The incident occurred in the university’s computer lab where print stations are equipped with magnetic stripe readers. When a student prints a job he goes to the station, logs-in with user ID and password and swipes his ID to authorize the job to print.
The hacker did two separate things to gain the student’s personal information. He installed key logging software on computer in the lab to capture user names and passwords as they were typed. He also installed another program on the print station to record information from the magnetic stripe of the student IDs, Kelly says.
He then took these separate pieces of information and was able to match the student’s ID card information with the user name and password, Kelly says.
After collecting the student information he sent a report to university officials and the student newspaper with the names and data of the 32 students whose information he collected, Kelly says. Nothing illicit was done with the stolen student information.
From the report, university officials were able to backtrack to figure out what the students had in common and where the information had been obtained.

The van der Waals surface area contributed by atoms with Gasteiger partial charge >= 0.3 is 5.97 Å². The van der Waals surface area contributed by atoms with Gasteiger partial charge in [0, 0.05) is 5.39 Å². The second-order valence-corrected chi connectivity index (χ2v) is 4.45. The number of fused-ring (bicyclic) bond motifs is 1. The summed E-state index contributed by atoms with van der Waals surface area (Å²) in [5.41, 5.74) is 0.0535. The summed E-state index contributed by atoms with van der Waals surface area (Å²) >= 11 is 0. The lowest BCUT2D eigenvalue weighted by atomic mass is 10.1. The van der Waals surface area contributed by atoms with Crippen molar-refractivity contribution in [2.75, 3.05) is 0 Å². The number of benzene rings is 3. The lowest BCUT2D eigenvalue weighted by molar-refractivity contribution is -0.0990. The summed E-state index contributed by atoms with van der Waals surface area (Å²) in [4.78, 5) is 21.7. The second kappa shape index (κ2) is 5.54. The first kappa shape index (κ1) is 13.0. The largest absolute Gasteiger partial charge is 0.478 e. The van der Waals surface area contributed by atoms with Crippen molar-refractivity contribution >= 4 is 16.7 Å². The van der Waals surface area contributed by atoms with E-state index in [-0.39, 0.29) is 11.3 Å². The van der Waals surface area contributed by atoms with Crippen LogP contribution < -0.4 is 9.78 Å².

The student hacker sent the information to university officials under a false name, according to news reports. He was charged with mischief to data and unauthorized use of a computer. The penalties for the charges range from fines to jail time. The student voluntarily left Carleton.
Though the student did not use the information in a malicious manner, the question of what could he have done remains. The mag stripe on the campus card can be used to pay for laundry, printing and small purchases at the university, Kelly says. There is a $12 daily spend limit on the card for vending machine or unattended purchases. The card is also used for physical access to two of the residence halls. A PIN is not required for either the payment or access transactions.
If the student had created fake cards using the information, he potentially could have gained access to the secured dormitories or made purchases with the stolen accounts. The usernames and passwords obtained could potentially enable access to email accounts or campus services.
The 32 students impacted had new cards issued and had to change their user names and passwords, Kelly says. Also, because of the incident the university has locked down all print stations, preventing new software from being installed on the machines.
The university also plans to move to HID’s iCLASS contactless smart card for physical access control Kelly says.